You can be sure I don’t want the husband reading the Norwegian study that found couples who share housework equally are more likely to divorce.
We don’t share housework equally; but the husband does vacuum about four times a year, and I don’t want him to quit now, claiming it jeopardizes our marriage.
I’m not one of those wives who wants my husband doing 50 percent of the housework. I couldn’t stand the pain. You’ve not suffered until you’ve watched the man iron a shirt. I’m not saying he’s slow, but grass can grow faster.
His specialty in the kitchen is making rugelachs, rolled dough filled with cinnamon and sugar. The end product is good, but by the time he’s finished, a dusting of flour and sugar covers the entire kitchen floor. On the upside, it’s good for dancing.
Like most couples, we shared housework more before we had kids. Come to think of it, that caused one of our first disagreements. I thought we should clean every Saturday, and he claimed dusting that often would wear out the furniture.
Once the babies started coming, it was divide and conquer. We each took to our respective spheres and stayed there. I rule the domestic arena, and he fixes things. And if he can’t fix something, he refuses to admit it, and a week later I call a professional.
I have tried to imagine an egalitarian 50/50 division of the housework. Do you make a chart? Do you keep track of who last took out the trash? Set the table? Unloaded the dishwasher? Moved the laundry from the washer to the dryer?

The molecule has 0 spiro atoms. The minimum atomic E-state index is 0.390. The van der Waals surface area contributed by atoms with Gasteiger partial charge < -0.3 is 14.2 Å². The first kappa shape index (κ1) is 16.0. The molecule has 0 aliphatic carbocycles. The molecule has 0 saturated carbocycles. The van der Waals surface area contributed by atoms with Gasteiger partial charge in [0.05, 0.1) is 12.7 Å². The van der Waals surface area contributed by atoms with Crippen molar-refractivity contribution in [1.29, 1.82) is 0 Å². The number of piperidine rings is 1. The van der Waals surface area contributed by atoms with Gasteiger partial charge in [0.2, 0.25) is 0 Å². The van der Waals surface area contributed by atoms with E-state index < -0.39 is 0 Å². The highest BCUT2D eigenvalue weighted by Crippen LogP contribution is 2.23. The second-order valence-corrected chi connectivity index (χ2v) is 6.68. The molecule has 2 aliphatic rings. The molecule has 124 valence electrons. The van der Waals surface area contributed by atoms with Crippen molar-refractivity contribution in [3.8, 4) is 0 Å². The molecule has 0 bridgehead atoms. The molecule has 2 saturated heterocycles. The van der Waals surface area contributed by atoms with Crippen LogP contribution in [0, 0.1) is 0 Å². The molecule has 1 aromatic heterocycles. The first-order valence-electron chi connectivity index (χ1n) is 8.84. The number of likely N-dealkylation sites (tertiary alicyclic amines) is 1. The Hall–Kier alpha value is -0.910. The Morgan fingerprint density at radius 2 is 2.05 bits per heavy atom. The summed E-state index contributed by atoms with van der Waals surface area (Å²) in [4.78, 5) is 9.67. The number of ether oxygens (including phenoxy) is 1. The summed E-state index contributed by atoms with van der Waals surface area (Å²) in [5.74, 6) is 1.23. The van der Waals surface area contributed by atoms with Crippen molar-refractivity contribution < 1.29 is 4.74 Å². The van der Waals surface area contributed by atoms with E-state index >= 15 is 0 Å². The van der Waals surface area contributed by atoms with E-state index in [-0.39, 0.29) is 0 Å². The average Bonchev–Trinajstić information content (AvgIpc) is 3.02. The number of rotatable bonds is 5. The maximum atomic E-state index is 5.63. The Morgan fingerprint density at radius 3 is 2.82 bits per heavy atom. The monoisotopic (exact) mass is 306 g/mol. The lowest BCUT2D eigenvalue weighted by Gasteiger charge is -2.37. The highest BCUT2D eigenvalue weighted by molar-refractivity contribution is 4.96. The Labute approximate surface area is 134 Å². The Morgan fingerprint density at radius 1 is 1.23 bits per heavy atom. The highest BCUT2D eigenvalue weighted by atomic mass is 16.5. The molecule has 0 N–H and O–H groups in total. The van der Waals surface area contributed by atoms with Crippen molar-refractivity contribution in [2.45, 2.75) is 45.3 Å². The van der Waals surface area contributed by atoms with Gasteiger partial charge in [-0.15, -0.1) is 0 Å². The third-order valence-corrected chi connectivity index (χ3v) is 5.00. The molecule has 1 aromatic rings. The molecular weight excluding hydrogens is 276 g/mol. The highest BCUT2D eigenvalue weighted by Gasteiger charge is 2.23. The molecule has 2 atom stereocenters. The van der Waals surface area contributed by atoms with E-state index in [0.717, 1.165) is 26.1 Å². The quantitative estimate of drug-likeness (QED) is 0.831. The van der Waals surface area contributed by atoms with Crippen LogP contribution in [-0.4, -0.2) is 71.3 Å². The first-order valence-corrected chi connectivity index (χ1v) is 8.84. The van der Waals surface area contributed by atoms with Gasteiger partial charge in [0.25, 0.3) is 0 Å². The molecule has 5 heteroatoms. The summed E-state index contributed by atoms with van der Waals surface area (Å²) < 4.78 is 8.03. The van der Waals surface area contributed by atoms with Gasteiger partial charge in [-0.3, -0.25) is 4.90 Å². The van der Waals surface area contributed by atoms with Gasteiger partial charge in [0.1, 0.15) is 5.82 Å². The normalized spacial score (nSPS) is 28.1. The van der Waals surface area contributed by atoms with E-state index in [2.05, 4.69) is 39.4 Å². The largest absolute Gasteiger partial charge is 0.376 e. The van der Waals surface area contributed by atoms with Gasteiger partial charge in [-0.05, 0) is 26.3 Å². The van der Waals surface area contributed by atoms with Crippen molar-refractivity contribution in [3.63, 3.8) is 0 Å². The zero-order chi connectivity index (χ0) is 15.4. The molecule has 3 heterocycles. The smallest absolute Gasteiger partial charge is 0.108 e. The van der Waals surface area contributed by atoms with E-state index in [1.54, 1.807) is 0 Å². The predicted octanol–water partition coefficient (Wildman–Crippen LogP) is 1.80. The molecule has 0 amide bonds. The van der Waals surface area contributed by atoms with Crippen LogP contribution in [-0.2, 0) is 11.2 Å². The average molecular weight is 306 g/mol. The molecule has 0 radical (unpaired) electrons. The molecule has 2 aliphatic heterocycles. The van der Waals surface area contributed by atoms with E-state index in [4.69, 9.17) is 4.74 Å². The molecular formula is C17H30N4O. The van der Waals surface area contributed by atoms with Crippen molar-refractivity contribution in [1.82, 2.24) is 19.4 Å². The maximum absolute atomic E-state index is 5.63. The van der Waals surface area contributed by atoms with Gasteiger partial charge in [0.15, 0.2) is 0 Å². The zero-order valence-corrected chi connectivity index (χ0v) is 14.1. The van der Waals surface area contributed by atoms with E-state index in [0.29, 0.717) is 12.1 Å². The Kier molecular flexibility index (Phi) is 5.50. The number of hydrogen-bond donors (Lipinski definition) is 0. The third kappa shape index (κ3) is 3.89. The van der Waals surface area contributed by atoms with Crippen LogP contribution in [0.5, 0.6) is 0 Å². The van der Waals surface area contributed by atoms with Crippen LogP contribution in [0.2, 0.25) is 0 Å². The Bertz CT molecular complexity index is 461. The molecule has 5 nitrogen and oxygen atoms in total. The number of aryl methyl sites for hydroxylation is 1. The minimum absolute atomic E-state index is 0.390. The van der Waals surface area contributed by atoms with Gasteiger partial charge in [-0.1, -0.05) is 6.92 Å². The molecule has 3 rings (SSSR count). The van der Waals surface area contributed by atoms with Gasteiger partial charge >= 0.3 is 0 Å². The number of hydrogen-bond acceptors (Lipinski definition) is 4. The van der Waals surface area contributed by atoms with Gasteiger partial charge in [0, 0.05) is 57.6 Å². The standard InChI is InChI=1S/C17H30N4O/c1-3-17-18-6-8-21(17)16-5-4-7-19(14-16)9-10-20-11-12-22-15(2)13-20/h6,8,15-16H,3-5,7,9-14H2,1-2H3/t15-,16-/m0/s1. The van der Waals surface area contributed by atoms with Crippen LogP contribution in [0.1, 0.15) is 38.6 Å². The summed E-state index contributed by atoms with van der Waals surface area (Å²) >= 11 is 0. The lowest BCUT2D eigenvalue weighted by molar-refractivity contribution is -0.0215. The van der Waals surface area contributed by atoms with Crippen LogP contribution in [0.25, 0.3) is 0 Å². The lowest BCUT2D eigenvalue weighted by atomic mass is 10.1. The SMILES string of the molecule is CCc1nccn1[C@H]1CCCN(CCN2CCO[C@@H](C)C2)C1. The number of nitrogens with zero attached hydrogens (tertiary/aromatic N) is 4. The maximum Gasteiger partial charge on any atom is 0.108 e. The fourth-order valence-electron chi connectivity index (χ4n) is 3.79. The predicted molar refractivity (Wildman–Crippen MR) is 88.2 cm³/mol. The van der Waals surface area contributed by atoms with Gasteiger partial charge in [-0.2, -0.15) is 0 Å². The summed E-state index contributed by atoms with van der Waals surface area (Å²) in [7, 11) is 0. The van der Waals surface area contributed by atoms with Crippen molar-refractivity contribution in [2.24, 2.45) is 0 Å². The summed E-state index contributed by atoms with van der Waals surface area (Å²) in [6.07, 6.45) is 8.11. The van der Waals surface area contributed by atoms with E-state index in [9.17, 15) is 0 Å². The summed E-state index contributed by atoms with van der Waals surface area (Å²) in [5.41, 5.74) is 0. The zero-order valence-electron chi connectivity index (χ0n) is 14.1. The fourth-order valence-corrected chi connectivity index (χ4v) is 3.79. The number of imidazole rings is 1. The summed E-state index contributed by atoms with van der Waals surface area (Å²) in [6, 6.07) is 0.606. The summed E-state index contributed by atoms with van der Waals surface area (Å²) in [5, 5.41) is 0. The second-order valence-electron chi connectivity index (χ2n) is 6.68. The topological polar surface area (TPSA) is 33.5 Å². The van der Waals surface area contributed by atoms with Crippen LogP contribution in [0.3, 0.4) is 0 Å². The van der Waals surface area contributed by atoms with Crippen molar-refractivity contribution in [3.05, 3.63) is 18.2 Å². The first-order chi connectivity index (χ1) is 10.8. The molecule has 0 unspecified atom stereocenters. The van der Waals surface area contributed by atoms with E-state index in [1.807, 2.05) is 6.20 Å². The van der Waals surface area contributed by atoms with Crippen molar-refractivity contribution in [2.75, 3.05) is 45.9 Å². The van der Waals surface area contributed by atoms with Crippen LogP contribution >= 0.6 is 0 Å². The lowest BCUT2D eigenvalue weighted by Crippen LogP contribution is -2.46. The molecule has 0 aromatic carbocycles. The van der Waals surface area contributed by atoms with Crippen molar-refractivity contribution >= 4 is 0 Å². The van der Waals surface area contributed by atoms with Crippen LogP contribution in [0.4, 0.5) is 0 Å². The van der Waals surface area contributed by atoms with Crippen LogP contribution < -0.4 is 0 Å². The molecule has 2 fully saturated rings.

What if the balance tips 40/60? Maybe that’s when you pull the plug on the marriage.
No dimension of marriage is truly 50/50. For a marriage to work, both parties have to bring their full game. You don’t keep score on each other in a marriage, you keep pressing toward the goal.
If a kid gets sick in the night, he is as capable of throwing the sheets in the wash as I am. If he’s working a lot, I can fire up the mower. If other demands have left me in a bind, he knows how to clean a bathroom. He actually does a more thorough job.
For the most part, due to how we are hard-wired and for the sake of efficiency, we have staked out traditional male and female dominions. We own them and enjoy them. That said, I’ve never replaced the air filter in the car, but if I had to, I could. We ascribe to the Nike philosophy of marriage. If there’s a job to do, just do it.
Our son-in-law and our future son-in-law are nearly always the first ones to help clear the table and clean up the kitchen after a big family meal. They see a job that needs to be done, and they do it.
Then again, maybe they’re helping clean up to make sure I’ll keep cooking. I will.
Lori Borgman is an Indianapolis columnist.